Replay Nutricia EONS15 symposium on patient-centered care in nutrition

Nutricia is proud to collaborate with the European Oncology Nursing Society (EONS), a pan-European membership organization for cancer nurses. EONS has a current membership of almost 28,000 cancer nurses from all over Europe, the largest group of healthcare workers in the oncology workforce.
EONS15 conference took place from Saturday-Monday 10-12 September 2022 during ESMO congress, in Paris, France. The theme of the 2022 EONS conference was: ‘Quality cancer care: pathways to clinical excellence in cancer nursing’.

Replay Nutricia Symposium “Person-centred interprofessional practice in nutrition – from dream to reality”

Replay the Nutricia-sponsored symposium at EONS15 “Person-centered interprofessional practice in nutrition -from dream to reality” and learn more about the role of different health care professionals involved in the nutritional care of people with cancer. Speakers represented a multidisciplinary team, including Prof Jann Arends (ESMO) Prof Alessandro Laviano (ESPEN), Sara Parreira (EONS), Nicole Erickson (EFAD) and a patient representative Robert Greene. They discussed the best ways to embed clinical nutrition guidelines into clinical practice and work together to provide best care for people with cancer as well as better understand the experiences of people with cancer and how to best support their nutritional needs.

Key messages

  • Malnutrition is common in people with cancer and too often underdiagnosed or undertreated
  • Patient-centered care is not as effective and efficient without nutritional care
  • Nutritional screening , monitoring and guideline are fundamental aspects of nursing practice
  • Nutritional care can be delivered in full potential only within a multi-professional comprehensive supportive care approach.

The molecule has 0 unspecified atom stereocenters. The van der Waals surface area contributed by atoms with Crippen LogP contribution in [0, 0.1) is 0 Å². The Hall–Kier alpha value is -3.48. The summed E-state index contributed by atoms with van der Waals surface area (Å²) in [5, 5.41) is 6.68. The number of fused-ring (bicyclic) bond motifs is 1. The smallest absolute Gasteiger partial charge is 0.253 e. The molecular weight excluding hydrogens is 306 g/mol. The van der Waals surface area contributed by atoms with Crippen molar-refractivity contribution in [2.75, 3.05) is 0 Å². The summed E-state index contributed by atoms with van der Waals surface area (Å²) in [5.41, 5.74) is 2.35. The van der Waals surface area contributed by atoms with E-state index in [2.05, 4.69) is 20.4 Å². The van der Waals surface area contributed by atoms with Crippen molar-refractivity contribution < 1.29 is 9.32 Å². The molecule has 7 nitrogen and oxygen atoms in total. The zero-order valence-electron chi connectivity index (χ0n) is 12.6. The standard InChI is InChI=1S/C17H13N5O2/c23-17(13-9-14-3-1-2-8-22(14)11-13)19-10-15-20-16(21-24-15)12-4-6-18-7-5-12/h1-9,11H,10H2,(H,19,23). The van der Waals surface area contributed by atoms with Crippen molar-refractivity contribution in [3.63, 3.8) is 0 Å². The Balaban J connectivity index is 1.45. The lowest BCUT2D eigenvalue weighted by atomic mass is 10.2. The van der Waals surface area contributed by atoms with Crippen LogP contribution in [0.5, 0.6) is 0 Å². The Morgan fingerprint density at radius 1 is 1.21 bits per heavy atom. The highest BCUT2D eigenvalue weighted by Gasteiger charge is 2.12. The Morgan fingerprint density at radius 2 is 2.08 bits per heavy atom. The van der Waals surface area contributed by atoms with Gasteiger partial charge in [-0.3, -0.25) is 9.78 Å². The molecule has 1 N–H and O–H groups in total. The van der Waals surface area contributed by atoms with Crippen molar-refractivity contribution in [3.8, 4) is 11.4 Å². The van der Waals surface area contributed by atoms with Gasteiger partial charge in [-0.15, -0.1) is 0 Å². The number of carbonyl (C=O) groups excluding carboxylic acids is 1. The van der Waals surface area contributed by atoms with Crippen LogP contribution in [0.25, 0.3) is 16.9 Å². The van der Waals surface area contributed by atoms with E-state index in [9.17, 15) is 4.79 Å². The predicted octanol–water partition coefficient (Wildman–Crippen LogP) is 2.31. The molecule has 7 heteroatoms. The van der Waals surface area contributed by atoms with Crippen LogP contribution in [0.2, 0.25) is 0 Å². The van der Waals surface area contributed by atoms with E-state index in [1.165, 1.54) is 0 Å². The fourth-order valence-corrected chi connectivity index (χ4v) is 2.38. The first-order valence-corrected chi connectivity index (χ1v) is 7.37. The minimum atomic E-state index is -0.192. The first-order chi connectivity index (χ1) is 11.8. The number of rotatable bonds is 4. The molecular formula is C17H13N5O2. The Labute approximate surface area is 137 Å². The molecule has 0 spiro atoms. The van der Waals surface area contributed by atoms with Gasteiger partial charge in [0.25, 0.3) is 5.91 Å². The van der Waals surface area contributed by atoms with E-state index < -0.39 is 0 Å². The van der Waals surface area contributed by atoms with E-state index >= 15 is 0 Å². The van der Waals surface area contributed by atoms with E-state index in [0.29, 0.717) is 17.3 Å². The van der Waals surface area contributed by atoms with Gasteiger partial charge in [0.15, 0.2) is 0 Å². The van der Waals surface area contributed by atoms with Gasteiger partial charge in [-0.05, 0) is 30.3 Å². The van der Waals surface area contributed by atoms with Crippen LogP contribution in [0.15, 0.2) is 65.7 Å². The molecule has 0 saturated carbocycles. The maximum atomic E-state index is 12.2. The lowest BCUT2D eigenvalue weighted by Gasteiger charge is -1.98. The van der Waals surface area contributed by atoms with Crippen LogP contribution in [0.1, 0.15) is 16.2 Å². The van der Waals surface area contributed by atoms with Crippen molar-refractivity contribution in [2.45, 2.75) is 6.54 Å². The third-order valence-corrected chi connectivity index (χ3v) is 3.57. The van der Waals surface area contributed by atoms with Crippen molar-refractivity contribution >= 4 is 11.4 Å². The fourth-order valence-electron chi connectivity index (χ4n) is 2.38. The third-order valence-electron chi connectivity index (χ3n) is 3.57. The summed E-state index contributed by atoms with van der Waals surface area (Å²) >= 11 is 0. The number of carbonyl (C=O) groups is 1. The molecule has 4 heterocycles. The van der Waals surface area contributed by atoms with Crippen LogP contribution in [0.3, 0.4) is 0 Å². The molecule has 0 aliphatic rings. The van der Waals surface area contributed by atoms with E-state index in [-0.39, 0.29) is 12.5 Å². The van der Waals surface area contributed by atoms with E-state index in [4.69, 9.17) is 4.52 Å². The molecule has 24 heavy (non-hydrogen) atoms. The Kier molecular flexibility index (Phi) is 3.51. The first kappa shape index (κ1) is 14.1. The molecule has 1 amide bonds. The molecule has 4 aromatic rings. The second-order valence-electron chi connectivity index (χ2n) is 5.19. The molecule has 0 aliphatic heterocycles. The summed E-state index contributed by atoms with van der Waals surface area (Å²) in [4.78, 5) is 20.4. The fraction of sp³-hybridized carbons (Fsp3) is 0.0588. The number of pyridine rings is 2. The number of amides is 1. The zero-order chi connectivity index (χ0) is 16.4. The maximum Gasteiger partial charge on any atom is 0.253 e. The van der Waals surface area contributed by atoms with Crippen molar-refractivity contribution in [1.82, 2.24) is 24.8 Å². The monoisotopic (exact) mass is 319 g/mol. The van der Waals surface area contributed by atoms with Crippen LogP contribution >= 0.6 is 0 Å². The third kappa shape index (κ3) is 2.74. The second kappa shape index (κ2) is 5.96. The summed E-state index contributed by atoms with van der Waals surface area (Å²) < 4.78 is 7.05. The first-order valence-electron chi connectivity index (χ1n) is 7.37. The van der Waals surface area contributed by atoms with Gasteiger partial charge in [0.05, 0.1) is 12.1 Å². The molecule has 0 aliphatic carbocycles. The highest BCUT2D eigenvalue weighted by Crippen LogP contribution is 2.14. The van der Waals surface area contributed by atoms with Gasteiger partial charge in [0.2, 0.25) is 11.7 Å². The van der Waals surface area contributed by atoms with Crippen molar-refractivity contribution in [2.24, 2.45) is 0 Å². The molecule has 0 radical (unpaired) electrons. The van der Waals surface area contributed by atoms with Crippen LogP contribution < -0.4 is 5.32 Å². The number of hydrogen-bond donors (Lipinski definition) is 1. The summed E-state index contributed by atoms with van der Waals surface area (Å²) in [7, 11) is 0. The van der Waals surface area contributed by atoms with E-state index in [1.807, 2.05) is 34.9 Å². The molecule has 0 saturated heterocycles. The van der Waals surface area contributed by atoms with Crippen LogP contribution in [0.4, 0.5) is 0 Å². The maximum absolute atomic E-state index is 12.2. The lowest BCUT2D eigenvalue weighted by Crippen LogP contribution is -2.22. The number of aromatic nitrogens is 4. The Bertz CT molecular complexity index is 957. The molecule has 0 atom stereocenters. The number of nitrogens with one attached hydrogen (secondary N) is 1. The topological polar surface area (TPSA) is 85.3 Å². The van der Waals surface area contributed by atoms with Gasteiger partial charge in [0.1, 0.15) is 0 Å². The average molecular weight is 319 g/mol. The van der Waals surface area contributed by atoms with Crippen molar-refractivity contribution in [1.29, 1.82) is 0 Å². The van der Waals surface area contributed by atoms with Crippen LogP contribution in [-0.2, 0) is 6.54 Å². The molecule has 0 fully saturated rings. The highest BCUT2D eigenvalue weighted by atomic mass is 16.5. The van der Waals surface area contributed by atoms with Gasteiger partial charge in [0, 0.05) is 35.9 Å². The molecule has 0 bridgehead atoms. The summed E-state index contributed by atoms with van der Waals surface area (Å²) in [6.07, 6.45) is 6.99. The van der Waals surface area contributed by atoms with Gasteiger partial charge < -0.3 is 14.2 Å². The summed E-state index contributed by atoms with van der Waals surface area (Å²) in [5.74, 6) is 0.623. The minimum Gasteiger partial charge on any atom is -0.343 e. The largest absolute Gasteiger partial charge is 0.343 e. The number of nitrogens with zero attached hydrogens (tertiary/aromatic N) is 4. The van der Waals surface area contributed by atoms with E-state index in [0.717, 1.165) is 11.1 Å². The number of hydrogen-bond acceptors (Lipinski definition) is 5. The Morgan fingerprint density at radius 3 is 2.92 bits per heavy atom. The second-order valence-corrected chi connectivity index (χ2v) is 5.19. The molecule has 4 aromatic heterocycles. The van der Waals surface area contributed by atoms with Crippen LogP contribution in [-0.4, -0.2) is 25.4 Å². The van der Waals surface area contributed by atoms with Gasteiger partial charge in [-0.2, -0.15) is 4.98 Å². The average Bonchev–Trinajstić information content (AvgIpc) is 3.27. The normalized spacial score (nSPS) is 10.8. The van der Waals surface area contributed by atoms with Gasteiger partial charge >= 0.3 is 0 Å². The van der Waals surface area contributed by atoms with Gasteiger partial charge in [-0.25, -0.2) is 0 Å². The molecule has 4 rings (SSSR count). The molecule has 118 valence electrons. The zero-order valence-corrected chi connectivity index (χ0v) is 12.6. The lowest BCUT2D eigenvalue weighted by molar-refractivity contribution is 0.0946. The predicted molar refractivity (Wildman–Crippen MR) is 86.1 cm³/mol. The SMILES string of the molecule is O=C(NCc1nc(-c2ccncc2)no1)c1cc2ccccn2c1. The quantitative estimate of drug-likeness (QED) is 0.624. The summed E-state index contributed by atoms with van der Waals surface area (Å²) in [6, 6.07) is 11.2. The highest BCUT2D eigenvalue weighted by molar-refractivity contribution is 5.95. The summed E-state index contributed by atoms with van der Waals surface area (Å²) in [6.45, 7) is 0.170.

Replay symposium highlights or get access to full symposium recording

Watch this 20 minute video (left) covering the highlights of the EONS symposium “Person-centred interprofessional practice in nutrition – from dream to reality”. Visit the ESMO website to replay the full recording.

Nutritional care is important at every stop of the patient journey

Cancer treatment is a long journey. At each step, adequate nutritional status will support better treatment outcomes & quality of life1-6. Cancer treatments act a trigger of catabolism, leading to weight and muscle loss, that adversely impact clinical outcomes7-10. Early detection and treatment of malnutrition is essential to optimize cancer care11-12

Nurses play a central role delivering patient centered care throughout the oncology treatment journey, which includes identifying nutritional risk and supporting optimal nutritional management, with medical nutrition when required. 

Nurses play a key role in nutritional management

Patients with cancer frequently (30-85%) experience malnutrition and/or cachexia as a result of their disease (e.g. alterations in energy and protein metabolism), and its treatment, with side effects such as taste changes, nausea, low appetite)13-23